The middle of next year would be much too close to election day to risk the Commonwealth Government actually losing. Far better to hand over the $50,000 now and pretend, as Attorney General Nicola Roxon did, that the payment did not mean admitting doing anything wrong.
On the contrary. Ms Roxon said the government did not resile from its argument "that the claim was vexatious". Better to reward vexatious litigants, apparently, than avaricious lawyers.
Unfortunately for a Labor Government anxious to avoid embarrassment in the run up to a polling day there still remains the main event of Mr Ashby's legal action against the Speaker himself. Ms Roxon made a rather pathetic plea for that case to be abandoned as well but the Ashby lawyers responded with talk of adding a writ for defamation into the mix. Presumably that line of argument will now be abandoned.
Mr Slipper is now left to defend his behaviour towards Mr Ashby all on his own and at his own expense. So far the government has not received a request to cover Mr Slipper's legal costs, but Ms Roxon said back in April that if such a request came forward it would be declined. No wonder that Mr Slipper is clinging to his full salary and expense entitlements as Speaker. He will need every dollar of them plus some I expect.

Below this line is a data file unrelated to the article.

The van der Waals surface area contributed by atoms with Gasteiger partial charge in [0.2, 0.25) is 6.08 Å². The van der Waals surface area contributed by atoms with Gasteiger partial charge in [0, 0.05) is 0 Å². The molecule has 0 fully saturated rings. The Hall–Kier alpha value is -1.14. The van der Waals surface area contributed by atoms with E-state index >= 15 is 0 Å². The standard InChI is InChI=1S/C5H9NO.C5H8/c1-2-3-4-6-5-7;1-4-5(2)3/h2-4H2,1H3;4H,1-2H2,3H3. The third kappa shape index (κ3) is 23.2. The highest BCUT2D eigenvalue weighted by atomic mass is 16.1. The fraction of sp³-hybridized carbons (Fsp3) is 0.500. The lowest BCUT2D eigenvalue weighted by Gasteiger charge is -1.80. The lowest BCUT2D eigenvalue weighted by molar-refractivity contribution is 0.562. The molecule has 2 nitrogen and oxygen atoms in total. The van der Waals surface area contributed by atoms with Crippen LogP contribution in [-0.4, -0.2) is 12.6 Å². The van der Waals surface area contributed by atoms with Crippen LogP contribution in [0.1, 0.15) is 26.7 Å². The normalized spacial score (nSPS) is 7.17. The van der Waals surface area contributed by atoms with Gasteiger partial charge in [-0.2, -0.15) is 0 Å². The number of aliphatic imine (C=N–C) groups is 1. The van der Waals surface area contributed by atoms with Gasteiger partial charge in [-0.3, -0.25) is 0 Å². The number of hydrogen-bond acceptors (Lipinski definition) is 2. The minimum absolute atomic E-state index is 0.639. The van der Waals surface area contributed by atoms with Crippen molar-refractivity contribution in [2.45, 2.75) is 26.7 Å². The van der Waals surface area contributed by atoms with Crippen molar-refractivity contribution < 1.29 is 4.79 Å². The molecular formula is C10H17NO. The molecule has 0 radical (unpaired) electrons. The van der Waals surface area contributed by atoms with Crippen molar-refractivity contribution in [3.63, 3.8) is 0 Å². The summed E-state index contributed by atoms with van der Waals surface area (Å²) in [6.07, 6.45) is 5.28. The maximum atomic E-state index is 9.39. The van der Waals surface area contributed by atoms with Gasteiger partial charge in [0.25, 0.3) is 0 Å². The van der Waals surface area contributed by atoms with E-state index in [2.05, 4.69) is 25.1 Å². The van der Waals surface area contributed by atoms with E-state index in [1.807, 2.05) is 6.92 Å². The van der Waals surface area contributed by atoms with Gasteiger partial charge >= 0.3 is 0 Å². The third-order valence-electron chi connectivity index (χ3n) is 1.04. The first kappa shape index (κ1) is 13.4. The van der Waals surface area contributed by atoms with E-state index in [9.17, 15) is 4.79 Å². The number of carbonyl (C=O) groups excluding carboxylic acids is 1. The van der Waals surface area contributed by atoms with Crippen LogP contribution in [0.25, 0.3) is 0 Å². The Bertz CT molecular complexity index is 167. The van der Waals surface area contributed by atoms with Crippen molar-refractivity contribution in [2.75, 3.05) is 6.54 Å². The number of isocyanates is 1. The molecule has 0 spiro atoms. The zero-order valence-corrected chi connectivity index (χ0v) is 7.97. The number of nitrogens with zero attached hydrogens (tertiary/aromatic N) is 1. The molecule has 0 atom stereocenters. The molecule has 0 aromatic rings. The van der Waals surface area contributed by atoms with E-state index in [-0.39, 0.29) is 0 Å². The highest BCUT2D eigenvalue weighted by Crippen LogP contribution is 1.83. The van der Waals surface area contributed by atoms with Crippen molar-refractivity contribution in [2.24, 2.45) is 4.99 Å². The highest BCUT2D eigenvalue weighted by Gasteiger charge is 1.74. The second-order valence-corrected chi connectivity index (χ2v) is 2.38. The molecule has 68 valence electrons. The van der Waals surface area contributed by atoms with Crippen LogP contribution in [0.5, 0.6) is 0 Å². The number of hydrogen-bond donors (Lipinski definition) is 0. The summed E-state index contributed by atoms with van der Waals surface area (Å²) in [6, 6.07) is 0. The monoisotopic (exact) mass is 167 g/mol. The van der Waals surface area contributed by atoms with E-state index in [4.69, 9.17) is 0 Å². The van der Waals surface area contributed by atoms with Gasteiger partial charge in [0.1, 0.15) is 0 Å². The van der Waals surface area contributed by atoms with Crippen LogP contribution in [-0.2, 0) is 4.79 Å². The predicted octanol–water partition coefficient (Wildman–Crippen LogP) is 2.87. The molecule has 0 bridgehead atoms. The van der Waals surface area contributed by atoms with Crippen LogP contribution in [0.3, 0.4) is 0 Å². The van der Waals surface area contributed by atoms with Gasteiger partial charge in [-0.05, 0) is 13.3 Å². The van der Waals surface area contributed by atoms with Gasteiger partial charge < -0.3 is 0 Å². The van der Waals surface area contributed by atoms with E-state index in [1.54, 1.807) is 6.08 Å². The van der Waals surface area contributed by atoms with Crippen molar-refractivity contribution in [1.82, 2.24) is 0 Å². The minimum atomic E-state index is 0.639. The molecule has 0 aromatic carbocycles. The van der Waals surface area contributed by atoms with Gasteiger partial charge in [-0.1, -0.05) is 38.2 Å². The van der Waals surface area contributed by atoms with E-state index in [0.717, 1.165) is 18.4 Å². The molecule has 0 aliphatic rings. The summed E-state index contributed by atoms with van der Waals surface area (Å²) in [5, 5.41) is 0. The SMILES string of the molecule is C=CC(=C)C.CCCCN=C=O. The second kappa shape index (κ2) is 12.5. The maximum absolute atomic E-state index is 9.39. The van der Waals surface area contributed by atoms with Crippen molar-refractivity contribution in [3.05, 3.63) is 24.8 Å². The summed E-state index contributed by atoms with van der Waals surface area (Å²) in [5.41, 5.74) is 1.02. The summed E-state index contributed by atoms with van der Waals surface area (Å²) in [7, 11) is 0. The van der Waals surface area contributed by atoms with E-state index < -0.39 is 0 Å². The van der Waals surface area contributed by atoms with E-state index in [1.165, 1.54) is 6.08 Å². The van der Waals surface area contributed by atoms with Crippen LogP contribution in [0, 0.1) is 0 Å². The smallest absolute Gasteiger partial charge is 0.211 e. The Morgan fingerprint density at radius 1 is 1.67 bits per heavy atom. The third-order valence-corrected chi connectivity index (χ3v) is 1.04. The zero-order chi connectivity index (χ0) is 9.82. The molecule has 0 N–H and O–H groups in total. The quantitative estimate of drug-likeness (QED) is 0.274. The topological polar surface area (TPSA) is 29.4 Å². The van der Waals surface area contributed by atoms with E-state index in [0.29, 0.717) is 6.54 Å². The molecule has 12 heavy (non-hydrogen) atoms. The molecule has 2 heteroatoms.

And as the bill keeps rising for the parliamentary Speaker who no longer appears in the parliamentary chamber the potential electoral damage for Labor rises as well.
Appointing Mr Slipper is one of those "seemed a good idea at the time" decisions that won't appear so when the votes are finally counted.